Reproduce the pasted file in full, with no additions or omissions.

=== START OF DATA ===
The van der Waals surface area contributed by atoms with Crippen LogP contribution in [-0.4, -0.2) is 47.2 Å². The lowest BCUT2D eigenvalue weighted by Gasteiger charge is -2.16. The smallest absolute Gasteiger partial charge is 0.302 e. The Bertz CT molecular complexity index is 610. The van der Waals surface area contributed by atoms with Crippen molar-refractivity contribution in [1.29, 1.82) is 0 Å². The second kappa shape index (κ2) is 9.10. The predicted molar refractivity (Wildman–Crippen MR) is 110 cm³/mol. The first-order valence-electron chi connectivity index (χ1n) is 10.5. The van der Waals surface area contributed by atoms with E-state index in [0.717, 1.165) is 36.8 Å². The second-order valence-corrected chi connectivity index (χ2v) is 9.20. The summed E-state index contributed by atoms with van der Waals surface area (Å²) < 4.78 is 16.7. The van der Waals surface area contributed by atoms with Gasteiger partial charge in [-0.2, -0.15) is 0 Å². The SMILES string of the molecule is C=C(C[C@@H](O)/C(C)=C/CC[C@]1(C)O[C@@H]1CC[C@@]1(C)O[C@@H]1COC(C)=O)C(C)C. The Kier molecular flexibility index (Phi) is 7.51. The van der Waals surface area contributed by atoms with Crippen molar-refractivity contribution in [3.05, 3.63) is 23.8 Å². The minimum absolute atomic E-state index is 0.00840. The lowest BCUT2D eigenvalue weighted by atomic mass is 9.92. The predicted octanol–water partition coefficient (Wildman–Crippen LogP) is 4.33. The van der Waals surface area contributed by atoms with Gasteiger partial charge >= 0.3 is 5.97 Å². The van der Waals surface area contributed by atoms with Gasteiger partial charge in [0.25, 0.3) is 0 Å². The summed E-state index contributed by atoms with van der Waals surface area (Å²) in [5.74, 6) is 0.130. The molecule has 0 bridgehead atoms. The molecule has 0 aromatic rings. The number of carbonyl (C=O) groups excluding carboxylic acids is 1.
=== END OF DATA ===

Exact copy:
The van der Waals surface area contributed by atoms with Crippen LogP contribution in [-0.4, -0.2) is 47.2 Å². The lowest BCUT2D eigenvalue weighted by Gasteiger charge is -2.16. The smallest absolute Gasteiger partial charge is 0.302 e. The Bertz CT molecular complexity index is 610. The van der Waals surface area contributed by atoms with Crippen molar-refractivity contribution in [1.29, 1.82) is 0 Å². The second kappa shape index (κ2) is 9.10. The predicted molar refractivity (Wildman–Crippen MR) is 110 cm³/mol. The first-order valence-electron chi connectivity index (χ1n) is 10.5. The van der Waals surface area contributed by atoms with E-state index in [0.717, 1.165) is 36.8 Å². The second-order valence-corrected chi connectivity index (χ2v) is 9.20. The summed E-state index contributed by atoms with van der Waals surface area (Å²) < 4.78 is 16.7. The van der Waals surface area contributed by atoms with Gasteiger partial charge in [-0.2, -0.15) is 0 Å². The SMILES string of the molecule is C=C(C[C@@H](O)/C(C)=C/CC[C@]1(C)O[C@@H]1CC[C@@]1(C)O[C@@H]1COC(C)=O)C(C)C. The Kier molecular flexibility index (Phi) is 7.51. The van der Waals surface area contributed by atoms with Crippen molar-refractivity contribution in [3.05, 3.63) is 23.8 Å². The minimum absolute atomic E-state index is 0.00840. The lowest BCUT2D eigenvalue weighted by atomic mass is 9.92. The predicted octanol–water partition coefficient (Wildman–Crippen LogP) is 4.33. The van der Waals surface area contributed by atoms with Gasteiger partial charge >= 0.3 is 5.97 Å². The van der Waals surface area contributed by atoms with Gasteiger partial charge in [0.25, 0.3) is 0 Å². The summed E-state index contributed by atoms with van der Waals surface area (Å²) in [5.74, 6) is 0.130. The molecule has 0 bridgehead atoms. The molecule has 0 aromatic rings. The number of carbonyl (C=O) groups excluding carboxylic acids is 1.